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Let's eat meat until we can't?

Let's eat meat until we can't?

Somehow, even in this information age, there is less regard for facts or knowledge or truth than ever before, especially when it comes to their food.

“Let’s eat a whole lot of meat until we can’t.” That phrase comes from a cartoon created by New Yorker contributor Victoria Roberts. The drawing portrays an older couple strolling through the grocery store with an empty cart. They’re trying to decide on dinner, and the wife remarks about eating meat “until we can’t.”  

Roberts’ was poking fun at all the condescending, fatalistic food activists. She was ahead of her time – the cartoon is probably 10 years old. Little did we know then that Meatless Mondays would turn into something like EAT Lancet or the Green New Deal.

My intent here is not to pile on Alexandria  Ocasio-Cortez, but she is a (very) public figure. Never mind “cow farts” – she shared something on Twitter this past month that was equally (if not more) absurd. It further represents just how little activists really understand – or often care to understand – about food, agriculture and climate change.  

To that end, she visited a school in Queens in early-February. Following the visit she proudly tweeted one of the students asked her, “What can we do to combat climate change?” Her response was telling.

Her first recommendation: stop using disposable razors and switch to safety razors (ok, whatever). More important here, the second recommendation was to, “Give your tummy a break! Skip meat / dairy for a meal (easiest is bfast [sic], I do banana & peanut butter).”  

Bananas - it hearkened me back to a column I wrote several years ago.  I had flown into Pittsburgh in an early-January snowstorm and was making my way to West Virginia:

I stopped at a grocery store to get something to eat. As I walked into the store I passed an elderly gentleman exiting the store with a single sack of various items and a bundle of bananas. The image was powerful – the paradox stopped me dead in my tracks (if only I taken a picture). The availability of fresh bananas, against the backdrop of a snowstorm in Pittsburgh in January, speaks volumes about the bounty of our food and transportation system.

It’s the transportation system that makes much of this happen!

Where does Ocasio-Cortez think her breakfast bananas come from? Getting that banana to where you want, when you want, and how you want is an involved process. It’s the direct result of a highly intricate system that’s dependent on specialized containers and sophisticated logistics. It requires trucks and more trucks, ships and planes (yes, airplanes).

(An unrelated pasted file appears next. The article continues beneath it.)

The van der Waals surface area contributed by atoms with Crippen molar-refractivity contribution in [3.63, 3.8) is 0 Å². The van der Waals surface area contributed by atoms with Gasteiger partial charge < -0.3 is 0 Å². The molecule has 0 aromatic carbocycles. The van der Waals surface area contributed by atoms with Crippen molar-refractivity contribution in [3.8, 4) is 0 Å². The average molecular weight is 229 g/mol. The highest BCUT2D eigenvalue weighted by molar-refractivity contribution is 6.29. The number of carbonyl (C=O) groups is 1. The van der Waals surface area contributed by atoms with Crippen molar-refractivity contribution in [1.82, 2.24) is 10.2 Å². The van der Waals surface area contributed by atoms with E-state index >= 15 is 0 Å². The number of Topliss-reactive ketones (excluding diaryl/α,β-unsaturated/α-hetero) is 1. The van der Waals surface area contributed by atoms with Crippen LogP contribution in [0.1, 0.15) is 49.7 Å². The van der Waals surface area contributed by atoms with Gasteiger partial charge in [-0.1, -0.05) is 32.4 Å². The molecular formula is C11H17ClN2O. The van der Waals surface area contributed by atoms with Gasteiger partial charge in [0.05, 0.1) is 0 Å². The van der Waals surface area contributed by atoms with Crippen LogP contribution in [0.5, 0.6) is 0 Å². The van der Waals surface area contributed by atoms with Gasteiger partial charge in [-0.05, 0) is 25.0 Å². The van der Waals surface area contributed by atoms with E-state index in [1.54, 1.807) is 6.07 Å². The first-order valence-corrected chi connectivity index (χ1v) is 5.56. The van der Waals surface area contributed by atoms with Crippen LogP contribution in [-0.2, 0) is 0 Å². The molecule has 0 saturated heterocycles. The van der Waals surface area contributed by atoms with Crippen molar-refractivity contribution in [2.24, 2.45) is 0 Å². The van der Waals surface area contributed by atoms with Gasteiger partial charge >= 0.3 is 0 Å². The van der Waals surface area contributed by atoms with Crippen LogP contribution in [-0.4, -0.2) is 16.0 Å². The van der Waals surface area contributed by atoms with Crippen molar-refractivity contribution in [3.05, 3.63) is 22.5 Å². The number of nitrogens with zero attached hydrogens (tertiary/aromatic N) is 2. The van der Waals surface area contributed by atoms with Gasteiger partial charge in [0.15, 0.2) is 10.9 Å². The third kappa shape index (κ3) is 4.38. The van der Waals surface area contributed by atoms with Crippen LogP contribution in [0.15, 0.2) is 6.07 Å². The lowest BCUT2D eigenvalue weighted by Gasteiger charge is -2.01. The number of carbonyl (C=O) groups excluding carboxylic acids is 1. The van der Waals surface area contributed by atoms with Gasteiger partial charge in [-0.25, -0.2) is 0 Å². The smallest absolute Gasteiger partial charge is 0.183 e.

You get it.  I haven’t done the math – but the carbon footprint of having a one banana delivered to Queens in the middle of February is no small matter – and defeats the purpose of skipping “meat / dairy for a meal.” After all, transportation is one of the single largest contributors to greenhouse gas emissions (far ahead of agriculture).

That makes one wonder if this isn’t all just a ploy. It’s not really about food or agriculture or climate change.  Wall Street Journal reviewer Paul Beston touched on that concept several years ago discussing Andrew Potter’s book, The Authenticity Hoax. He described perfectly what we seeing playing out in public:

“…the ever-narrowing search for just the right kind of food has less to do with saving the environment or pursuing a healthy lifestyle than with achieving a certain self-image…” Potter notes that the search for authenticity often ends up as a status-seeking game. Authenticity, Potter writes, is "a positional good, which is valuable precisely because not everyone can have it." By competing against one another to see who is more authentic, he says, we just become bigger phonies than we were before….The overarching goal is less to possess the thing itself than to make a claim to refined taste and moral superiority.

Therein lies the key – “moral superiority.” That’s precisely where Ocasio-Cortez ended up in her 60 Minutes interview. She proudly proclaimed that, “facts don’t matter when you’re morally right.” For her, the pressing matter of the day, the serious business, is climate change.

So never mind the carbon footprint of the banana; never mind the facts. What’s really important is to eliminate meat and dairy from our diets because it’s the morally superior thing to do.  For her, skipping meat / dairy in lieu of bananas is the solution regardless of being effective or matching reality.  

The same basic principle of thoughtlessness played out elsewhere on Twitter during the past month. OatlyUS (proclaims new oat milk factory opening soon) posted a picture of a black-baldy steer with the proclamation: “How great is it to live in a time when we no longer need an animal to making something to put on our cereal or in our coffee? #plantbased.” Wrong: black-baldy steers and milk don’t go together.  

We’re supposed to be living in the information age. As a result, one would suppose we’re becoming clearer and smarter and better informed. But somehow, it seems to be going the other way - we hold less regard for facts or knowledge or truth than ever before.

Ostensibly, if we believe it’s morally or emotionally right that we can say whatever we want (no matter how wrong it may be).  Nowhere is that more evident than the many disparaging proclamations that surround food and agriculture.  That’s not a good trend. I don’t know where it all ends up. But in the meantime, I’m skipping the banana breakfast and will keep on eating a whole lot of meat until I can’t.  

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